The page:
‘…despite aspirations to Cronenbergian body-horror, Morbius’s bloody action amounts to a lengthy thin-off between Leto and Smith…’

‘You wouldn’t like me when I’m hungry,’ warns Michael Morbius the Living Vampire; to be honest, I wasn’t that keen about this guy when he was fully fed and watered. Daniel Espinosa’s horror/thriller feels like on off-shoot from an off-shoot (the model is to ape the success of Venom from the Spiderman metaverse) and that origin story suggests inessential viewing. But although I’d never heard of the character before, Morbius has enough adult content to make it a bloody snack for hungry MCU fans to enjoy between their regular super-sized super-hero meals.

As with Venom and Tom Hardy, Morbius sees a serious actor struggling for purchase in a comic-book world; Jared Leto at least carries some kind of broody mystique into his role as a NYC scientist with a rare blood disease searching for a cure by splicing his DNA with that supplied by lots of Costa Rican bats. This quest resolves itself in a conflict with surrogate brother and childhood friend Milo (yet another awful turn from Matt Smith), who gains the same bat-like powers as Morbius, putting them in direct competition for precious supplies of the anticoagulant serum that will allow them to harness their super-powers; there’s a nice shot of Morbius coasting the down-draft from a subway train like the bats he steals DNA from.

Plugs for Monster energy drinks tell you exactly what arrested development audience Morbius is aimed at; despite aspirations to Cronenbergian body-horror, Morbius’s bloody action amounts to a lengthy thin-off between Leto and Smith, two performers who love to let their skeletal physique do the heavy lifting. Also along for the ride are rando ingredients like Jared Harris, The Jam’s A Town Called Malice, jokes about The Notebook (yet again) and the usual mid-credits tie in to other movies in the form of a brief cameo from Michael Keaton’s Spiderman villain.

What Morbius resembles closely is the MCU’s more familiar blood-sucking character Blade with a transforming good vampire who fights bad vampires for synthetic blood to retain his less destructive form. As a film, the much delayed and reshot Morbius is too dark and dank in tone to ever have had strong appeal to the family audience that often turns out for super-hero extravaganzas, but it’s of-a-piece with the lightweight Venom movies, passable, forgettable entertainment for easily-pleased teenage boys. When Morbius is challenged about his changing physical appearance, he quips in confidence ‘pilates helps’, and a few bursts of that kind of self-deprecating humour just about keeps this silly ship afloat.


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  1. Morbius has just about doubled its budget at the box office … as eye-rolling as the concept of a cinematic universe made up of just “Spider-Man” villains is, Sony’s plan is working, though I do think the Kraven the Hunter film will be the make-or-break point of this weird offshoot of Marvel.

    Regardless, Venom movies will make money until Sony doesn’t want to make them anymore.

    • And there’ll be waves of nostalgia years from now when they bring back Morbius, whether he became a franchise or not, and have three different actors playing three different Morbius’s, just wake me up when it’s all over. If they tried making stand-alone movies with stand-alone characters, I’d be mroe interested…their plan may work, but I dodn’t have to go along with it!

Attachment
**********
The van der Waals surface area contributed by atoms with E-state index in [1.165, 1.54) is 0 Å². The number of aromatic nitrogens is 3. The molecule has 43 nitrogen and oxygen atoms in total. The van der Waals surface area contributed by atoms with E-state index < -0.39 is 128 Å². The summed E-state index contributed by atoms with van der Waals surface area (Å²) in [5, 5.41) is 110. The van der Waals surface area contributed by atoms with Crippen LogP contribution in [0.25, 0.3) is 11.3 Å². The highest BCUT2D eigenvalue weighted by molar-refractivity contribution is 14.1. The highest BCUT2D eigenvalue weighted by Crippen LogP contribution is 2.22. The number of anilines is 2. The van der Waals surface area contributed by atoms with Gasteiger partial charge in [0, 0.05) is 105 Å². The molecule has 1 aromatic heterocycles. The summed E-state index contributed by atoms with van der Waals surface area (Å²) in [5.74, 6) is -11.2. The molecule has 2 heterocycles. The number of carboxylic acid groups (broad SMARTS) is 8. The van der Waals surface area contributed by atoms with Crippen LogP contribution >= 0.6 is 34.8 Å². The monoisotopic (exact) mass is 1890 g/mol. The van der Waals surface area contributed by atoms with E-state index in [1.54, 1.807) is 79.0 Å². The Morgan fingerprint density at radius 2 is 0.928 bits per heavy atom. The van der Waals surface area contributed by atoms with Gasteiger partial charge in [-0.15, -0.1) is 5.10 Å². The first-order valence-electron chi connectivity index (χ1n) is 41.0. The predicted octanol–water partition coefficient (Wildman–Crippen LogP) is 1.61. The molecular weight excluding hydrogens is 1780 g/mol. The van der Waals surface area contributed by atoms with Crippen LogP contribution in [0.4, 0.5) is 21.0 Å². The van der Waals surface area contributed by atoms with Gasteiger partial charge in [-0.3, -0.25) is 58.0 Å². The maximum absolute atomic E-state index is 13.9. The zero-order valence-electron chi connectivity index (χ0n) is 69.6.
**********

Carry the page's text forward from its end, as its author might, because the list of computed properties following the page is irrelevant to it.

2. Sonic was a bust. The first one I enjoyed, a nice mixture of playful and unexpected and Jim Carrey a good villain. This was all over the shop, two new characters, a wedding (!) and I certainly felt uncomfortable at the appearance of comic Russians.

  3. Thought Morbius was okay. Interesting enough concept and well done in places. Surprised to hear it had terrible reviews. It’s not mainstream MCU but I thought that was the whole point. Leto had enough of the baleful to make the character work but i am getting fed up with the Matt Smith slouch and quiff. Had to remind myself who the hell Michael Keaton was in the MCU scheme of things.

    • Now that IS a double bill for the ages. Can’t wait to hear your thoughts on these films.

  4. Yeah, I’m on the same boat as Fraggle. I was done with the MCU after the Infinity War duology. I did watch the second spiderman movie and at some point I’ll probably watch the third one, but that’s not a given like it used to be.
    So this is not something I’m even remotely interested in. I have a feeling audiences will agree with your sentiments….

  5. Infinity War ended things for me, I did a couple of the new Spider-Man movies and the first Venom and even The Eternals but none match the Avengers series for me and I can’t be arsed with any of them anymore. Nope.

    • I hear you, and that’s not far away from where I stand with it. If these films are so similar, what’s the point?

      • There was a little bit of magic in the Avengers ensemble and a script & cast that gave the characters some depth, it wasn’t all about the CGI,plus they were funny. Missed all that in the new stuff.

        • I never thought I’ve nostalgic for the MCU but I guess that’s where we are right now…

  6. I liked the comics. Thought this had the potential to be, not a gamechanger, but at least something a notch above the usual superhero dreck. But sounds like we’ve been here before many, many, many times.

    • Not au fait with the comics, but this just feels like Venom with a slightly different modus operandi. Watchable, but very derivative…

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